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Is Your Drinking Water System Among Hundreds Flagged for PFAS?

After gathering test results on hazardous “forever chemicals” for over a year, the EPA has revealed that nearly 300 of America’s public drinking water systems – including some serving large populations – have exceeded newly set yearly limits. These utilities may now need to install filtration systems or explore alternative water sources to comply with updated regulations that restrict PFAS (per-and polyfluoroalkyl substances). PFAS, known for their resilience, have been associated with accumulating in human bodies, increasing the risk of certain cancers and other serious health issues.

This number is expected to rise in the coming years as more utilities submit their test findings. Last month, the EPA estimated that around one in ten, or over 6,000 systems, could eventually require corrective actions to rid their water of PFAS. Since January 2023, thousands of water systems have been testing for over two dozen variations of these compounds, marking the EPA’s most extensive effort to monitor PFAS spread nationwide. Public systems serving at least 3,300 customers must sample their drinking water semiannually or quarterly throughout the year and provide the results to the EPA.

These findings offer glimpses into PFAS levels, with the EPA mandating changes only if a sample site’s running annual average surpasses the new limits. Additionally, the agency has granted water systems a five-year window to treat their water before enforcing the new rule. Water from these systems ultimately reaches approximately 47 million people. The EPA’s data now covers PFAS test results from 4,750 water systems, with over 1,000 newly included systems showing promising outcomes, including major cities like Los Angeles, Chicago, Tucson, Boston, and Portland.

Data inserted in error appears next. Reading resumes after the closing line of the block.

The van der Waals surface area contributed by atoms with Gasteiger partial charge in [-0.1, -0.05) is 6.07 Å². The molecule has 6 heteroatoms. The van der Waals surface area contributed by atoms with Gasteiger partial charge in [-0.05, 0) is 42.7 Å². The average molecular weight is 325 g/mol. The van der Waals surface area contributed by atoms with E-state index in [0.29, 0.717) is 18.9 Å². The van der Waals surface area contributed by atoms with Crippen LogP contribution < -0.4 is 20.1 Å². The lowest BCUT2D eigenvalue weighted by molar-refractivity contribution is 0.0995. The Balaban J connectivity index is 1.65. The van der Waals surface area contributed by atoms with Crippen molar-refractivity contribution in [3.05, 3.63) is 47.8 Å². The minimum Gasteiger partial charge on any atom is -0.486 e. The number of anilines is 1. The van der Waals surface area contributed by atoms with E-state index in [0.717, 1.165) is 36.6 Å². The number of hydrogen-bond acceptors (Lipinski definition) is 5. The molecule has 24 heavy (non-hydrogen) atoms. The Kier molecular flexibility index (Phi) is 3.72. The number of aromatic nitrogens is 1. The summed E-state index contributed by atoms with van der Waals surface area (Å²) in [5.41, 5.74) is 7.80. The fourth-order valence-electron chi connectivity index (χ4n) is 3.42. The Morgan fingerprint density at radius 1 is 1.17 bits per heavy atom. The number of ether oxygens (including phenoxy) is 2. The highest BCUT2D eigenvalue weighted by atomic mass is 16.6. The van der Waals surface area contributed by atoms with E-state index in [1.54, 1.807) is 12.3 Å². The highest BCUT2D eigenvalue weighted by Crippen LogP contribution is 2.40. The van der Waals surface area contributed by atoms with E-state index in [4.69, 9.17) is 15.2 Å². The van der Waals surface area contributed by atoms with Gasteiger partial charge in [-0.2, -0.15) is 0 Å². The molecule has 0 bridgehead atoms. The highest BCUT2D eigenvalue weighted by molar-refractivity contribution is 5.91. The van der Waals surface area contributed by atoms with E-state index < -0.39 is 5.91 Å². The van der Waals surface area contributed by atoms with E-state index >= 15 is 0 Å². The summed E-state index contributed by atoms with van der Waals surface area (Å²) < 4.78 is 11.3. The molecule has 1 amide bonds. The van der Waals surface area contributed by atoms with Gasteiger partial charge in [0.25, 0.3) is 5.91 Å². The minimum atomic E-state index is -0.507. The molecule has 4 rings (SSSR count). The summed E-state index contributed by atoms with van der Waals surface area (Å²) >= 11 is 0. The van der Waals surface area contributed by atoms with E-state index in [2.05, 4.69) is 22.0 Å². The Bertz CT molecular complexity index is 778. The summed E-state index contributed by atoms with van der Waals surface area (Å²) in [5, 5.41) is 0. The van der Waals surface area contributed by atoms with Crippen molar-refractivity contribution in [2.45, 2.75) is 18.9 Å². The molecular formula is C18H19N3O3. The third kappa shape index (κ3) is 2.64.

Efforts to eliminate PFAS from water are underway in various areas. For example, in Fort Worth, where surface water from a nearby lake is used, annual averages for three PFAS chemicals exceeded the new limits at two water treatment plants. Mary Gugliuzza, a spokesperson for Fort Worth Water, outlined plans for a treatment process utilizing granular activated carbon, recognizing the associated costs and seeking federal aid to ease the burden on ratepayers.

Likewise, the Emerald Coast Utilities Authority in Pensacola is moving forward with adding granular activated carbon filtration to wells detecting PFAS chemicals, with a $2 million investment planned for a treatment system. Legal actions against manufacturers of firefighting foams have also been initiated due to groundwater contamination. In Western Nassau County, the Water Authority has been installing PFAS treatment on contaminated wells, adhering to both state and federal regulations despite facing challenges and additional expenses.

Veolia Water, a major private water service operator, is also tackling PFAS concerns. With some systems surpassing new limits, Veolia is constructing a treatment facility in Delaware equipped with carbon filters to reduce PFAS to undetectable levels. The project’s costs are likely to be recuperated through adjustments to customer rates. Despite the financial implications, the necessity of addressing PFAS contamination is underscored, emphasizing the importance of ensuring water safety for all.

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